It's well known that the production of consumer goods has shifted overwhelmingly to the East over the past thirty years, but that consumer demand has stayed largely in the rich western economies. Most of China's break-neck growth, for example, has been fuelled by investment and exports rather than domestic consumption. While it's true that China has recently emerged as the world's largest market for both cars and cell phones, and its middle class of some 157 million people is large in absolute terms (second only to the US), it still represents just 12% of the population.10 And the middle class is even less developed in other emerging giants such as India. But this could be about to change – according to a plethora of reports from international authorities, consultancies and investment houses11 – creating the potential for a surge in demand for consumer goods that depend on cold chain services.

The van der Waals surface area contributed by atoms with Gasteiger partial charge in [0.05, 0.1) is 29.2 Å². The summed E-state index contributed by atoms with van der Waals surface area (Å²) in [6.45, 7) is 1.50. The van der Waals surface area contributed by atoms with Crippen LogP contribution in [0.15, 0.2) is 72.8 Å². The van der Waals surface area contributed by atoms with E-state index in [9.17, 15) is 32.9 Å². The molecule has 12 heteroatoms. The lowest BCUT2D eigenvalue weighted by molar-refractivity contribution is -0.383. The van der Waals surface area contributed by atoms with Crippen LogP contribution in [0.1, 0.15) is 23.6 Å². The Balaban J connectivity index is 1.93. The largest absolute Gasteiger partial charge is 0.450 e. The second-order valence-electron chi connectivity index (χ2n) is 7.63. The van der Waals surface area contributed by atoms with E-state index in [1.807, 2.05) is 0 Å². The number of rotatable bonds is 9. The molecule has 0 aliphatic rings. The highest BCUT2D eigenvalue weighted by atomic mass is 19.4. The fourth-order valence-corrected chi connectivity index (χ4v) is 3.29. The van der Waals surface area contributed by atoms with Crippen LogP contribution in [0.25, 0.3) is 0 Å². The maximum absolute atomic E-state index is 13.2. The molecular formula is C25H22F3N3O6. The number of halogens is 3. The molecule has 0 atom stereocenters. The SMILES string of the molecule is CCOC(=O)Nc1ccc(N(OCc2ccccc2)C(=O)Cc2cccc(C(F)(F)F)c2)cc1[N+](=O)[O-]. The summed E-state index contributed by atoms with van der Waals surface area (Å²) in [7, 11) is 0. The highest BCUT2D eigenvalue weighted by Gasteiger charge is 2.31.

11For example: The emerging middle class in developing countries, Homi Kharas, OECD Development Centre, January 2010, http://www.oecd.org/dev/44457738.pdf; Hitting the sweet spot, the growth of the middle class in emerging markets, Ernst & Young, http://www.ey.com/GL/en/Issues/Driving-growth/Middle-class-growth-in-emerging-markets---The-middle-class-effect-and-the-growth-sweet-spot; Next big spenders: India's middle class, McKinsey Global Institute, May 2007, http://www.mckinsey.com/insights/mgi/in_the_news/next_big_spenders_ indian_middle_class; Winning in Emerging-Market Cities, A Guide to the World's Largest Growth Opportunity, Boston Consulting Group, 2010, http://www.bcg.com/documents/file60078.pdf; Emerging Asia's middle class, A force to be reckoned with, 21 August 2009, Deutsche Bank Research, http://www.dbresearch.com/PROD/ DBR_INTERNET_EN-PROD/PROD0000000000245808.pdf; 2nd Annual Middle Class Phenomenon in Emerging Markets, September 2014, http://middleclassconference.robinson.gsu.edu/call-papers/